There are things you can identify about an organization's board right away - expertise, history, connections. Surface-level attributes found in a bio or introduction.

Then there are the things that you won't have any way of knowing until you're several months into working together.

It's the latter that often make or break a board's success - and if you're not careful, can make or break your company.

Personality traits, character. The way an individual communicates. What the person is like when they're frustrated. You won't just inherit their skills and expertise. You'll also inherit who they are. Including all of their quirks (and flaws), their business baggage -- the time they were burned by a vendor. The mistakes that left a mark.

Virtually every CEO and executive knows exactly what I'm talking about. And because the board members are often stakeholders in your organization, they have a louder voice and more say than many individuals you manage.

But there is value in the personalities - not just the people - that reside on your board. The key is to understand where and how. Then use it to your company's advantage.

The Skeptic

There will always be somebody with the incredulous eye. The person who manages to find every hole in the story, every angle of doubt. But rather than see The Skeptic as the burden or bottleneck, recognize and leverage them to bulletproof ideas. In fact, anticipate The Skeptic. Be ready to plug the cracks as they're found.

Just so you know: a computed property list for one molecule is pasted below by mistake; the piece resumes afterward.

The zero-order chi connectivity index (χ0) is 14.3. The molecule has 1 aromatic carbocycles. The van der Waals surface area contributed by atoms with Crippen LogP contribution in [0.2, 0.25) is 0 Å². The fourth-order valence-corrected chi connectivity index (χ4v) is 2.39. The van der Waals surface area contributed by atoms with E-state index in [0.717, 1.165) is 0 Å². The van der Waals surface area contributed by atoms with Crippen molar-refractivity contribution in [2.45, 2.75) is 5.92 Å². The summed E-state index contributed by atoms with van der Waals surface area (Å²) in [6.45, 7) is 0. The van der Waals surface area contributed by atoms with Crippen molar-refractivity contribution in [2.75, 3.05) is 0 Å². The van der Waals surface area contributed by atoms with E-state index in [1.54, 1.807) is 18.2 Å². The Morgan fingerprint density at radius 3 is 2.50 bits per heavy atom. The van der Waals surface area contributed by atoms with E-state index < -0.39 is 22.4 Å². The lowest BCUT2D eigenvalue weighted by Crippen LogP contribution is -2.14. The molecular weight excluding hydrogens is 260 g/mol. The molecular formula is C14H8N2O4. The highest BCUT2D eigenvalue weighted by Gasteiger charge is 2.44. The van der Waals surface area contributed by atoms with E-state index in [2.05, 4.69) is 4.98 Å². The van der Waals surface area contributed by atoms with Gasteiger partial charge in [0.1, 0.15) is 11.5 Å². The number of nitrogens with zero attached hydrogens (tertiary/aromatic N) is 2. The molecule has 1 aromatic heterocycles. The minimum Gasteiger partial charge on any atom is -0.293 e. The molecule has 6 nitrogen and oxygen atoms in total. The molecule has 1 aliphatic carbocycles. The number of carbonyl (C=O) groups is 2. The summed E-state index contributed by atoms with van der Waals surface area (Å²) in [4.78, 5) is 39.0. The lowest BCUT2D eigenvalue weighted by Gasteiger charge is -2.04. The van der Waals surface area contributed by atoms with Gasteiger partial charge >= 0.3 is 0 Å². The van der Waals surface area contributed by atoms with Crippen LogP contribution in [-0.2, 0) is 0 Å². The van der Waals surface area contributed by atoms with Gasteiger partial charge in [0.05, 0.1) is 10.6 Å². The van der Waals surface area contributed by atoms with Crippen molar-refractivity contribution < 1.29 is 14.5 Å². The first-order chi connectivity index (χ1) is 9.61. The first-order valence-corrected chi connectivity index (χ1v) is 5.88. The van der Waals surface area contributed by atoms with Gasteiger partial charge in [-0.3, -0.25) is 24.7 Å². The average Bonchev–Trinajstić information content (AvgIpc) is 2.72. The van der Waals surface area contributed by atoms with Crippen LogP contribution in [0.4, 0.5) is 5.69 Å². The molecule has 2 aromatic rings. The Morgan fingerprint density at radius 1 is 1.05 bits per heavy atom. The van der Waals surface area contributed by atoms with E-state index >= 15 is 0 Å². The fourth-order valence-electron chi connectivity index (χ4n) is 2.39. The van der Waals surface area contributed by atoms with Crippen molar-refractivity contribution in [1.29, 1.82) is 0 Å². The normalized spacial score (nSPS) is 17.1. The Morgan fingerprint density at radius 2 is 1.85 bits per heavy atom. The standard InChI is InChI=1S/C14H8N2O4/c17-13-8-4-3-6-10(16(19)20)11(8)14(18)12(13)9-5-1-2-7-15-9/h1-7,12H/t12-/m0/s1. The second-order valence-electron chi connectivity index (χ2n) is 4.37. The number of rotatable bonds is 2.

The Idealist

You might find yourself constantly reeling this individual in. Yet The Idealist is exactly who will hop into your corner or see the bigger picture at the moment you need it most. Consider bringing your loftiest goals and ideas to this board member first. If they can see what you see, you might be right on target.

The Realist

The practical and critical thinker can feel as if they suck out all hope. They're the first to bring everybody back to earth. They always operate from the ground. Listen to The Realist carefully. Unlike The Skeptic, you'll get frank actuality without emotion or doubt. Your clearest picture often sits with this individual.

The Creative

While The Idealist often sees what, The Creative on your board sees how. What the dots are and how to connect them. The Creative can mirror a runaway train building the track as it goes. But you'll appreciate the tactical framework and ability to create a vision that they bring to the table.

The Conservative

Your Conservative likes to play it safe and keep it cool. The Skeptic doubts and The Realist is clear. But The Conservative understands not to touch the hot stove. Endure their slow, deliberate moves and penchant for caution. Their instincts are often right and it can have real value to your company.

The Futurist

Unlike The Idealist, who sees what's above, The Futurist sees around the corners. They have a natural sense for what is ahead. It can be of immense benefit to trust their vision and judgment, particularly when it comes to market trends and changes on the horizon.

The Disputer

With a talent for creating an argument, The Disputer can feel like a grueling game of tennis. They will appear to dispute for the sake of disputing! But that is exactly what you need when you want to bring a new product to market or make a business decision. Win with this individual and you'll likely win with anyone.

The Disruptor

The Disruptor is the person on your board that always seems to find the linchpin and pull it out just as the wheels start rolling. They've got a knack for breaking things - often right when you're sure you're on track. This can also be a talent for rattling markets and infrastructures. Look no further when you need to pick a lock.

The Spark

It's the chatterbox that talks the most with a tendency to be loud, dynamic and verbose. You and everyone else in the room are well aware when The Spark walks in the door. They're often eccentric, sometimes scattered. A big personality. But they're exactly what you need when you need or want to start a fire.

Published on: Jul 7, 2017
The opinions expressed here by columnists are their own, not those of